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Saturday, October 1, 2022

Oversight of DHS Warehouses Lacking, DHS IG Audit Finds

The Department of Homeland Security (DHS) “cannot effectively manage its warehouse needs” because some of the department’s components “misclassify many of their warehouses,” DHS’s Inspector General (IG) said in a recent audit report.

DHS’s components own and lease warehouses to store things like disaster relief supplies, computer equipment, seized assets and excess property.

However, the IG “found buildings that should not have been on the department’s warehouse inventory.”

“Conversely,” the IG reported, “we found buildings that should have been classified as warehouses that were not.” And, “Because the warehouse inventories are inaccurate, DHS cannot manage warehouses or demonstrate compliance with requirements to limit the size of real property inventories and reduce costs.”

Even though most of DHS’s warehouses IG auditors visited “were well organized and appeared to support the components’ missions, we identified three warehouses that Customs and Border Protection (CBP) could potentially consolidate or close and put $1 million per year to better use,” the IG’s audit report revealed.

According to past and present CBP officials who spoke on condition of anonymity, there are warehouses containing numerous forms of equipment procured for CBP officers and Border Patrol agents which have never been dispersed to CBP field operations officials or Border Patrol agents, including a variety of weapons and ammunition; night vision equipment; protective garments; firearms and other items that were originally destined for CBP officers and Border Patrol agents.

In response to the IG’s audit, DHS “reported … is committed to effective and efficient use of taxpayer dollars through initiatives to identify regional consolidation and shared services opportunities. DHS concurred with the IG’s four remedial recommendations.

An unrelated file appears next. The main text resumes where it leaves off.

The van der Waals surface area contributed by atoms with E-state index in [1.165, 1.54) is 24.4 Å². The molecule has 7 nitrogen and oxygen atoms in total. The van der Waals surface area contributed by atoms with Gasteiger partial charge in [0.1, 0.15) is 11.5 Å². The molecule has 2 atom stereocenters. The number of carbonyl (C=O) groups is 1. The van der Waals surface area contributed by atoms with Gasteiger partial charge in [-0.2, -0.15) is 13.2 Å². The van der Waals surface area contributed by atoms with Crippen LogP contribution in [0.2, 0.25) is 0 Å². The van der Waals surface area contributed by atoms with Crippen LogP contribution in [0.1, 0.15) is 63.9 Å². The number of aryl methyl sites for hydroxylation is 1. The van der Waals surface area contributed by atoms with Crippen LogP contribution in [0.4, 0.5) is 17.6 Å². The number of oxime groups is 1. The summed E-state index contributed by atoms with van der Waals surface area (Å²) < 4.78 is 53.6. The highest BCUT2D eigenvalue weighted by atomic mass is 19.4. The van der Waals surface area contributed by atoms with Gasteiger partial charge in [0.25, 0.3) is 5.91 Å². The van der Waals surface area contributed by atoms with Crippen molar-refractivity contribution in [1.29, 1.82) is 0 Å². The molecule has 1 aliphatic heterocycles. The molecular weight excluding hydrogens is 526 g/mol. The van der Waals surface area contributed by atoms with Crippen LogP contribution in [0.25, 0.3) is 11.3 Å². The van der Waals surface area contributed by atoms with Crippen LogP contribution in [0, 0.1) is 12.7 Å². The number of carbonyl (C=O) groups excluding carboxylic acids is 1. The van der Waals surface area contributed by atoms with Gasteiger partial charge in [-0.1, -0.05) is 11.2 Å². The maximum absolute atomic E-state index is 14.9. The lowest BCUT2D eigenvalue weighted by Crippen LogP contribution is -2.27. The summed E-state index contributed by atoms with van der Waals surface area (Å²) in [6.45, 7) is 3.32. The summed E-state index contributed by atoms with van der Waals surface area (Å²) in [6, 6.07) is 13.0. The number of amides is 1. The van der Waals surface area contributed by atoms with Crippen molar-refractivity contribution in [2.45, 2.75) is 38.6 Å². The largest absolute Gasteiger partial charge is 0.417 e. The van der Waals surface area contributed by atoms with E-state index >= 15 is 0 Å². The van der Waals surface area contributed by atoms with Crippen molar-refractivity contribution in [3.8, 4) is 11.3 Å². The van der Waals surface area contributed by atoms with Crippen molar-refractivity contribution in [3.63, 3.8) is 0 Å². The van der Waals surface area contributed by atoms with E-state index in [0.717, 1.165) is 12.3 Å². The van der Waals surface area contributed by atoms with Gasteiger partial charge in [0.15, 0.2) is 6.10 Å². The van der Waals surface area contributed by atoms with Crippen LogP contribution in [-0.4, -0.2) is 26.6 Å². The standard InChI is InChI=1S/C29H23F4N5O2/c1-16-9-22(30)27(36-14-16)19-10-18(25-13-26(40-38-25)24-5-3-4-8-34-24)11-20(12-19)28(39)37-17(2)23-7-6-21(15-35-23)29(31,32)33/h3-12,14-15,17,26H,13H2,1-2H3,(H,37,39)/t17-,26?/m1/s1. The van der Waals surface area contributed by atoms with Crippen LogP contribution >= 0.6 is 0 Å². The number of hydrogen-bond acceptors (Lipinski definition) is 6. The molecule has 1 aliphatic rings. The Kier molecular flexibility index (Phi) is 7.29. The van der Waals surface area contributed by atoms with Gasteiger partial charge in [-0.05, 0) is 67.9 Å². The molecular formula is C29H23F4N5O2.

Earlier this year, the House passed four bipartisan supported bills to address waste, fraud and abuse and to increase transparency at DHS.

Similarly, Homeland Security Today first reported last fall that in the midst of rising fears over the spread of Ebola, the hearing revealed DHS had not effectively managed and overseen its inventory of pandemic preparedness supplies, including protective equipment and antiviral drugs, calling into question the ability of DHS personnel to effectively respond to a pandemic.

At a recent House Committee on Oversight and Government Reform hearing, DHS Inspector General John Roth referenced an August audit that concluded DHS did not adequately assess its needs before purchasing pandemic preparedness supplies, and then did not adequately manage the purchased supplies.

As Homeland Security Today previously reported, “DHS did not adequately conduct a needs assessment prior to purchasing pandemic preparedness supplies and then did not effectively manage its stockpile of pandemic personal protective equipment and antiviral medical countermeasures."

When the Inspector General’s report was initially released, it sparked sharp criticism from public health sector and other authorities.


Homeland Security Todayhttp://www.hstoday.us
The Government Technology & Services Coalition's Homeland Security Today (HSToday) is the premier news and information resource for the homeland security community, dedicated to elevating the discussions and insights that can support a safe and secure nation. A non-profit magazine and media platform, HSToday provides readers with the whole story, placing facts and comments in context to inform debate and drive realistic solutions to some of the nation’s most vexing security challenges.

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